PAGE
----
Boost Mode will affect PS4 games with variable frame rates the most by affording higher frame rates, and games with specific locks will maintain a more fluid and consistent frame rate cap. For example, Bloodborne won't magically be patched to run at 1080p 60FPS on the PS4 Pro, but the game will maintain 30FPS more solidly with Boost Mode activated.
Last month Square Enix showed off some new screenshots for Final Fantasy VII: Remake that led some to believe the battle system would have an command mode of sorts; however, game director Tetsuya Nomura has stepped in to clear things up.
As we previously reported, Nomura affirms that Final Fantasy VII: Remake's combat will be entirely action-based--likely similar to Final Fantasy Type-O and Final Fantasy XV--and not follow the same turn-based mechanics of the immortal RPG classic.
The confusion started when a screenshot showed Cloud ducking behind cover which led some gamers to believe certain instances of battle sequences would be command-based or scripted QTE-style events rather than freeform seamless action. This isn't so: Nomura confirms that things like taking cover will be optional, and only be available in certain environments.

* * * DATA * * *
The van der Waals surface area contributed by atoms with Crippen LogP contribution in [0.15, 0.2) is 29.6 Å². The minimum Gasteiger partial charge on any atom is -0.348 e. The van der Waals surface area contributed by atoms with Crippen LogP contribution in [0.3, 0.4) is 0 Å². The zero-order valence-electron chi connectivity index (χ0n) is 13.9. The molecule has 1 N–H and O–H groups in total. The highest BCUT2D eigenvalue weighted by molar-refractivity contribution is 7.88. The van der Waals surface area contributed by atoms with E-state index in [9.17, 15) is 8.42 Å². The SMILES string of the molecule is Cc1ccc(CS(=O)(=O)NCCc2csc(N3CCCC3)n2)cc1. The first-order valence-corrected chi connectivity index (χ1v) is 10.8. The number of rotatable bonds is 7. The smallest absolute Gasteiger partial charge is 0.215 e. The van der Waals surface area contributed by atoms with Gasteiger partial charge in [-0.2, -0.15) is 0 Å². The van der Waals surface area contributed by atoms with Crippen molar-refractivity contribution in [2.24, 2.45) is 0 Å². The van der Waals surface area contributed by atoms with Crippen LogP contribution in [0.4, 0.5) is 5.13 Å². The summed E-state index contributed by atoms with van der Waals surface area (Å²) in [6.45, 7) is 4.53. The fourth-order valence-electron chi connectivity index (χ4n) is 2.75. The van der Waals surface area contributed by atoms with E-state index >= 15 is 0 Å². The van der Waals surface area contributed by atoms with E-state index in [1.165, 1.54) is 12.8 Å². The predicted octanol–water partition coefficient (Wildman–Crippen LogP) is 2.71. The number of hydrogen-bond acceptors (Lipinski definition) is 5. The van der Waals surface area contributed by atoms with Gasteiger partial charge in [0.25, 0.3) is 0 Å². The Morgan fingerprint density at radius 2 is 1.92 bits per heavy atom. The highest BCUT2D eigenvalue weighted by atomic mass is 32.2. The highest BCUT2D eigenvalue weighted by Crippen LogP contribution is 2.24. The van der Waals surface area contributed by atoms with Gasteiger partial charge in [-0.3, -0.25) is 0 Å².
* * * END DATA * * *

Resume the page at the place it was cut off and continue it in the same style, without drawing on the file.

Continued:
"Because there was an imperfection in the interpretation of an interview we did at the site [of MAGIC 2017], I will explain here. Battles are not command-based, they're action-based. Regarding cover actions, there are places where they can be done on the map, but they are not required. Because it's seamless, I showed that there can be actions in response to various scenes," Nomura said in a recent interview with Weekly Famitsu (via Gematsu).
The new screenshots also showed an ATB Gauge that will be used in the real-time action combat. Remember that the Final Fantasy VII: Remake won't use the original's Active Time Battle system, so the ATB Gauge will be used differently. We think it will be used as a unique combo finisher attack for each character.
The dev goes on to say that Final Fantasy VII: Remake's first boss battle with the Guard Scorpion will be rather flashy and chaotic--and we guessed as much from the awesome screenshot.